If there is a reason why the #BetterLife4Girls tweetup focusing on teenage pregnancy was a success, then that reason was that we got to hear and learn exclusively what teachers think of sexuality education in schools.
The discussion of including sex education on the school curriculum received a lot of rejection and controversy not only from ministry of education but the general public,here is what teachers have to say to all this
“We get various questions about sex from our students and our tongues are tied because we risk losing our jobs if we dare to address these questions. These young people need to know what can happen to them if they are exposed to sex and how to handle themselves especially girls. Unfortunately some students get pregnant and they are forced to drop out of school”. One of the teachers commented.
The assumption that parents are supposed to take the reins of sex education is absurd considering children spend the biggest share of their lives in schools. This leaves teachers with an important role to play when it comes to shaping what type of adults these young people will grow to be.
They are often charged with giving adolescents their first, and sometimes only, factual source of sex information.
“Unfortunately the government/ ministry of Education and Sports only allows teachers to talk about abstinence, teaching children that the best way to avoid pregnancies and disease is to not have sex, with little or no education on birth control options in the shell of age appropriate education. This does not reduce the likelihood that a teenager is ever going to be sexually active besides the fact that some are already sexually active and this kind of information does not cater for them.- a senior woman and S6 class teacher commented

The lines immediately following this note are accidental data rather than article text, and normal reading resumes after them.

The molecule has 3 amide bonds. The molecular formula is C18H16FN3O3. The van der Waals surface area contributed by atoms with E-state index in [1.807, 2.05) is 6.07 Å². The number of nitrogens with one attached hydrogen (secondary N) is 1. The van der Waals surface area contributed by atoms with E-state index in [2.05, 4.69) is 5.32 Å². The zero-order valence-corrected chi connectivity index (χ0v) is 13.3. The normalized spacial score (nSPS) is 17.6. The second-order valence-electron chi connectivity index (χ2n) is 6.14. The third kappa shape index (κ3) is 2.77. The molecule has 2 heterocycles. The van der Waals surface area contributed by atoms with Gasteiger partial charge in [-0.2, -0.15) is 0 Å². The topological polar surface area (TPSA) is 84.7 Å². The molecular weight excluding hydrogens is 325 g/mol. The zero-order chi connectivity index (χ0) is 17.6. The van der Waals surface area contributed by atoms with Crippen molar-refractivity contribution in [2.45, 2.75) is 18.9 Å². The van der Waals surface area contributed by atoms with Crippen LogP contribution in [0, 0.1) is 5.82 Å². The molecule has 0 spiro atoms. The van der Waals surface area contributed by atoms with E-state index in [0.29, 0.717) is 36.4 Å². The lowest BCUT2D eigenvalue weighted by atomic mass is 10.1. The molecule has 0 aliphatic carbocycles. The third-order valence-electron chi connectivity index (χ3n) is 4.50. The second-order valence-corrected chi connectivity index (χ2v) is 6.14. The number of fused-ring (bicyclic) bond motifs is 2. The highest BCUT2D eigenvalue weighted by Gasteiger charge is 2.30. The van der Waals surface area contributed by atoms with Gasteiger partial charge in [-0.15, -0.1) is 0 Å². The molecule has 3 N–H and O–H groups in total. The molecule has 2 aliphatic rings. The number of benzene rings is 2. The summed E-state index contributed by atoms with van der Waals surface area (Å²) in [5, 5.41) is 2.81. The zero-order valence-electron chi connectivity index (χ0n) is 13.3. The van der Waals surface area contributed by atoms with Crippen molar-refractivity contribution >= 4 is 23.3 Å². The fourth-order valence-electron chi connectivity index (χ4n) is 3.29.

‘’Before being teachers we are parents, we can’t continue to sit and watch our daughters make uninformed choices and drop out of school as a result of teenage pregnancy’’ another teacher voiced.
“I will always spare every 20 minutes of my lesson time to talk to my students about their reproductive systems, sexually transmitted infections and the realities of teen parenthood to build their esteem, goal setting and prepare them better to avoid teenage pregnancy” said Mr Yunus a senior teacher at Kinaaawa High school
Teachers have a role to play in ensuring all students achieve their dreams. Part of this role is to give these young people SRHR information within their scope of reasoning putting in consideration that abstinence only is quite unrealistic for older teenagers. This role is what gives the students an opportunity to communicate their challenges, hence gaining the knowledge to learn-and overcome them.
Amidst all this, a key message kept resounding in our ears, bringing hope for the younger generation from the teachers; “We are parents to our sisters and daughters before being teachers”